Tom: You are here this morning to talk about the growth of freelancing, correct?
Mellody: I am, Tom. One of the huge stories that has emerged in the wake of the great recession is the so-called gig economy. Fueled by our ability to connect through technology and the changing labor market, this marketplace of jobs that exist outside the office setting has exploded. The New York Times notes that over 15% of Americans are freelancers, and Time Magazine estimates that nearly 45% of Americans have participated in the gig economy at some point!
But as with any disruption in the labor force, new issues are bubbling to the surface as the lines between the traditional employer-employee relationships and these new roles get blurred. We have seen Uber and its drivers go to battle lately, as the company fights to ensure that its drivers remain contractors rather than employees. This morning, I want to talk about this issues from the employee perspective to make sure our listeners have the full story when it comes to the freelance economy.
Tom: Great. To start, give us an idea of why this economy emerged so rapidly.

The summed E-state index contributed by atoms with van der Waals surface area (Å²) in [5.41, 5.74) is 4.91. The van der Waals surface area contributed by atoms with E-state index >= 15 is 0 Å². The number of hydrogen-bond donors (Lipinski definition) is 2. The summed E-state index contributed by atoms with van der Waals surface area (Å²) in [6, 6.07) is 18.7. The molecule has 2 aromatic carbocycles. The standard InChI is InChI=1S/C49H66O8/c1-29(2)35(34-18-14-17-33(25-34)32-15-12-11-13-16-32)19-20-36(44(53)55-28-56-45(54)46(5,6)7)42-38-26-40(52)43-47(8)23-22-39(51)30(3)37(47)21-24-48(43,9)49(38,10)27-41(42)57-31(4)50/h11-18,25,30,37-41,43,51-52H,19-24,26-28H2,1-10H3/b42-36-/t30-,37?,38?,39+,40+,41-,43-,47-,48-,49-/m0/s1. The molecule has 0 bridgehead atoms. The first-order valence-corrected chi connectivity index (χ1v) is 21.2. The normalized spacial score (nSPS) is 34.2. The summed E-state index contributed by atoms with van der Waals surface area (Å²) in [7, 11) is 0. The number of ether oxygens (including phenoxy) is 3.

Mellody: As I mentioned, technology has played a key role facilitating the growth of freelancing, allowing people to connect and find opportunities easily, and to work remotely. But it has also been driven from the employer side, as companies push the limits of freelancing. For companies, it is all about the benefits. If legally allowed, many businesses would hire their workers as independent contractors, because they could avoid paying for costly fringe benefits – health insurance, retirement and leave – as well as the employer’s share of payroll taxes. Hiring workers as contractors also lessens their legal responsibility and their liability. These are the two drivers of this trend.
Tom: what is the difference between an employee and a contractor?
Mellody: It can get a little complicated, but the two key factors are whether the worker offers their services to the general public, and whether the employer has control over the worker’s methods and time. If the employer determines when, where and how you work, sets employee hours, provides the equipment necessary, and pays the worker by the hour, week or month, and can fire the worker at will, then the worker would generally be classified as an employee.
On the other hand, a worker is usually classified as a contractor if they work on their own premises, are paid by the job or by commission with the risk of profit or loss, can work for multiple customers at any given time, and offer their services to the general public. Additionally, when under contract, then the independent contractor cannot be terminated at-will.